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A work crew with the United Methodist Bishop and District Superintendent are pictured in glowworm green work clothes during a mission trip in July.
A work crew with the United Methodist Bishop and District Superintendent are pictured in glowworm green work clothes during a mission trip in July.

15 from Trinity United Methodist Church go on mission trip to North Carolina

Sat, Aug 10th 2019 07:05 am

Ever hear of a natural disaster in the news and wonder what can be done to help? Fifteen members of Trinity United Methodist Church of Grand Island just returned from Wilmington, North Carolina, from a week’s visit to restore dignity, hope and safe living conditions for three families whose lives changed last September.

Just weeks after the Grand Island community returned to the routine of a new school year, residents of Wilmington found their homes and schools damaged and destroyed by Hurricane Florence, leaving them with lives anything but routine. Pastor Kevin Slough of Trinity began planning the adult mission trip titled “Operation God Still Provides” and sought willing adults to fund their 14-hour trip/six-day stay and give up a week of moderate Grand Island July heat to toil in the Carolina sun.

Aging from 21 to 70, the adults on the mission found their own lives changed forever, as well, from meeting residents such as Josephine. This hurricane victim, despite losing virtually everything when her tin roof blew off over her head while inside, arrived at the site daily with smiles, gratitude and stories of strength and hope. In the face of potential pain of telling and retelling the story of her losses, Josephine met with work crews like those from the United Methodist Committee on Relief each day to cheer them on, give neck massages, hold ladders and wipe the sweat off of the brows of the workers. Having lived in that house with her husband, now deceased, and raised a family, Josephine could have felt disgruntled and defeated but instead truly had an attitude of gratitude.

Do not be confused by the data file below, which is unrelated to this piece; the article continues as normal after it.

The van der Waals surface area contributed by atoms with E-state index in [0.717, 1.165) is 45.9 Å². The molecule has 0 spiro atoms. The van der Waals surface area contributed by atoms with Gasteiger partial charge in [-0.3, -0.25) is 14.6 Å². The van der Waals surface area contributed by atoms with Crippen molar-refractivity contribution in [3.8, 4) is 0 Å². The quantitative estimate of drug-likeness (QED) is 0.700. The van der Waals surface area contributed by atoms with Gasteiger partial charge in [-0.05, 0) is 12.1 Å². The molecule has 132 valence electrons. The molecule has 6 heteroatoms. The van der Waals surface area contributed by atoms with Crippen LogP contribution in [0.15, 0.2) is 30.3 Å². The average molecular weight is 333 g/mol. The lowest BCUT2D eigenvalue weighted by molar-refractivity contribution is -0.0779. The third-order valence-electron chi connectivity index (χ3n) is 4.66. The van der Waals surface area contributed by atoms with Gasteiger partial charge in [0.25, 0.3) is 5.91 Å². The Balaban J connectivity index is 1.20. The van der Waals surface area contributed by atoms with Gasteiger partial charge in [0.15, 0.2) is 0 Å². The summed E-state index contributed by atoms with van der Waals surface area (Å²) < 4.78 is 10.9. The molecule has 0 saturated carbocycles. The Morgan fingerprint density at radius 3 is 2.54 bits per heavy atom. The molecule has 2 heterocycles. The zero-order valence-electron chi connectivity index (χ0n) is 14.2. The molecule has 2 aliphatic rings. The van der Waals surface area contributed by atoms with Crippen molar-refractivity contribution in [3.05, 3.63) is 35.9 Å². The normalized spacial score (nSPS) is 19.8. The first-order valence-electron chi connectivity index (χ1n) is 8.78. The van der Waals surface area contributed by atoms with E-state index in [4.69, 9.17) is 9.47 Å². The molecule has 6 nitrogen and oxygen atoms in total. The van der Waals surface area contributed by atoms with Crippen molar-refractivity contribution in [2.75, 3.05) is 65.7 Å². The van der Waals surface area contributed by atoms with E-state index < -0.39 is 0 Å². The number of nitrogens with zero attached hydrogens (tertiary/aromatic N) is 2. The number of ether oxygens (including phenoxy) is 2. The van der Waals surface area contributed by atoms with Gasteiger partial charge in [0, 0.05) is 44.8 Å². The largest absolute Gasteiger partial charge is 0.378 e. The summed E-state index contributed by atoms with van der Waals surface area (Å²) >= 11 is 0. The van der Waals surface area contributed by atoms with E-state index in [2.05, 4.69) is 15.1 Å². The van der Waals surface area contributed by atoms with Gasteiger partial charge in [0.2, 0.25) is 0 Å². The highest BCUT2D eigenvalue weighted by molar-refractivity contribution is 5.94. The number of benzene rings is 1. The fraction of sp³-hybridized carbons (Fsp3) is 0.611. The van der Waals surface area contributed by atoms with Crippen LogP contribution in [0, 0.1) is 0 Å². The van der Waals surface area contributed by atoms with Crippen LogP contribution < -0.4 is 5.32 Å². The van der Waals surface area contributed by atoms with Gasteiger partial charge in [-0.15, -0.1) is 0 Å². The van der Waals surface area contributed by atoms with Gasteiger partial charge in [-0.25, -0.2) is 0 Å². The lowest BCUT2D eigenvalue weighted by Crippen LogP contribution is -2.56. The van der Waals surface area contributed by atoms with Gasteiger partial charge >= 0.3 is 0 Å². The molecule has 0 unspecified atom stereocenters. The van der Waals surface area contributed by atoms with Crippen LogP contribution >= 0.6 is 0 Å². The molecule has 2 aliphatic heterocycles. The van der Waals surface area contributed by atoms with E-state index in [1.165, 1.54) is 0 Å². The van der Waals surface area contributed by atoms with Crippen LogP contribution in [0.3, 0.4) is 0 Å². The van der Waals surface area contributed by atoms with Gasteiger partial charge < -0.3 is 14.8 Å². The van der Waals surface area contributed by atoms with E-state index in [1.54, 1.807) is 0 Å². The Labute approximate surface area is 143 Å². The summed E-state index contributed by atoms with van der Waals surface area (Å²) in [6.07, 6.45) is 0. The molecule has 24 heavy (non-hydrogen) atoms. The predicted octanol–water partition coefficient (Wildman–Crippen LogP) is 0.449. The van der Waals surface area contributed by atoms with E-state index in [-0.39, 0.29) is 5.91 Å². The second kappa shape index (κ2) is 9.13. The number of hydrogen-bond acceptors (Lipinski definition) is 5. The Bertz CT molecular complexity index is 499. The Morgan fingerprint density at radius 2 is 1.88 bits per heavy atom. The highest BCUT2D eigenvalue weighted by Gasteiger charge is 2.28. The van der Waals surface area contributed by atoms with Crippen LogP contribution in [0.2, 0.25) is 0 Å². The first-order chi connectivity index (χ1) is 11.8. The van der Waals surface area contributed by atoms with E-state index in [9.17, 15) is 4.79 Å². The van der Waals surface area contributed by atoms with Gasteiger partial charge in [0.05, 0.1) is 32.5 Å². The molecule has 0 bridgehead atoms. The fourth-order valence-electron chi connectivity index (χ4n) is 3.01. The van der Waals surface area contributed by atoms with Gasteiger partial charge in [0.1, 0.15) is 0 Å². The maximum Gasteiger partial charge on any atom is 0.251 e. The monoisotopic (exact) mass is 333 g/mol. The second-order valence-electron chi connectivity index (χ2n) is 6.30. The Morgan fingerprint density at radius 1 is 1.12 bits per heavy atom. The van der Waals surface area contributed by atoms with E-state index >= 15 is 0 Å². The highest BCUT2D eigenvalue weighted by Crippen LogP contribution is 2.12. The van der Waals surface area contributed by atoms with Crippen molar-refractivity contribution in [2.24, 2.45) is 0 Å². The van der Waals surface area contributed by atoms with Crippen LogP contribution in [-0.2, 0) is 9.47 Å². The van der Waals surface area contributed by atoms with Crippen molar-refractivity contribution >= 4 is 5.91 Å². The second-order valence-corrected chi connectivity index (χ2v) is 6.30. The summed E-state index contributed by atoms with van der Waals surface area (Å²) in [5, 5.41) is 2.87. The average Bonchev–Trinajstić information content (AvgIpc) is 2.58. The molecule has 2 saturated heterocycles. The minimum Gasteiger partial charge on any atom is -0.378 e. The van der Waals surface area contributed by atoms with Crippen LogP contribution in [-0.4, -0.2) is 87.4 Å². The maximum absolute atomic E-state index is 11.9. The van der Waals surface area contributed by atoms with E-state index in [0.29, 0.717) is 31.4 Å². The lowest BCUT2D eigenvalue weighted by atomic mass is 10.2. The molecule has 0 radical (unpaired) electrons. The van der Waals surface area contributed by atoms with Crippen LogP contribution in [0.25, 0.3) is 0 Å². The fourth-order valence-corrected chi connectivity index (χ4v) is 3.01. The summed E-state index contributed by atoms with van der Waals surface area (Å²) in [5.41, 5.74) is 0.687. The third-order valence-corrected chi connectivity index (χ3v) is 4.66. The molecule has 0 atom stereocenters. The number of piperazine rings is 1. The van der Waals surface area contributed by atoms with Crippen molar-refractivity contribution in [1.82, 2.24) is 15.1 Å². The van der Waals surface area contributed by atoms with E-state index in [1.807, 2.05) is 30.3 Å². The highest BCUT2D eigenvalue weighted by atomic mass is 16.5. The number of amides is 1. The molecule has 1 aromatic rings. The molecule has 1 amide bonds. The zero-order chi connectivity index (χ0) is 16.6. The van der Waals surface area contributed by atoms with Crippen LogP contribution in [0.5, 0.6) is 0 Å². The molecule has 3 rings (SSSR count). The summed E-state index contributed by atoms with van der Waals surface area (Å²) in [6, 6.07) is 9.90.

“Thank you, thank you, thank you” was heard over and over again as her smile and deeply rooted faith in Jesus Christ renewed her patience and re-energized the volunteers for more hours of exhaustion. Starting with subflooring, wiring, insulating, scraping, reinforcing, painting, window removal and reinstallation, weeding, raking and planting, the group left her house having gained more than they left behind. Treasures found within the rubble included a Viking pin, further connecting each of the mission team to Josephine and her community.

Ideas are already being shared at Trinity Church to make such an adult mission trip an annual opportunity to serve the Lord and his people. Those interested can visit any Sunday a.m. for a casual traditional worship service in the family room at 8 a.m. or for a contemporary praise and worship service at 10 a.m. in the sanctuary with praise band and choir, with frequent offerings by the bell choir and orchestra. Nursery care is also provided. Children and youth can learn to have a thankful, giving heart through the church’s Roots and Branched Christian Education Departments; missions are being planned for them on a quarterly basis with a larger initiative next summer. Visit www.trinitygrandisland.org or call the church office at 716-773-3322. UMCOR, United Methodist Committee on Relief, is always looking for funding and volunteers, as well; opportunities are always available at www.umc.org.

Jill Atkinson paints exterior trim.

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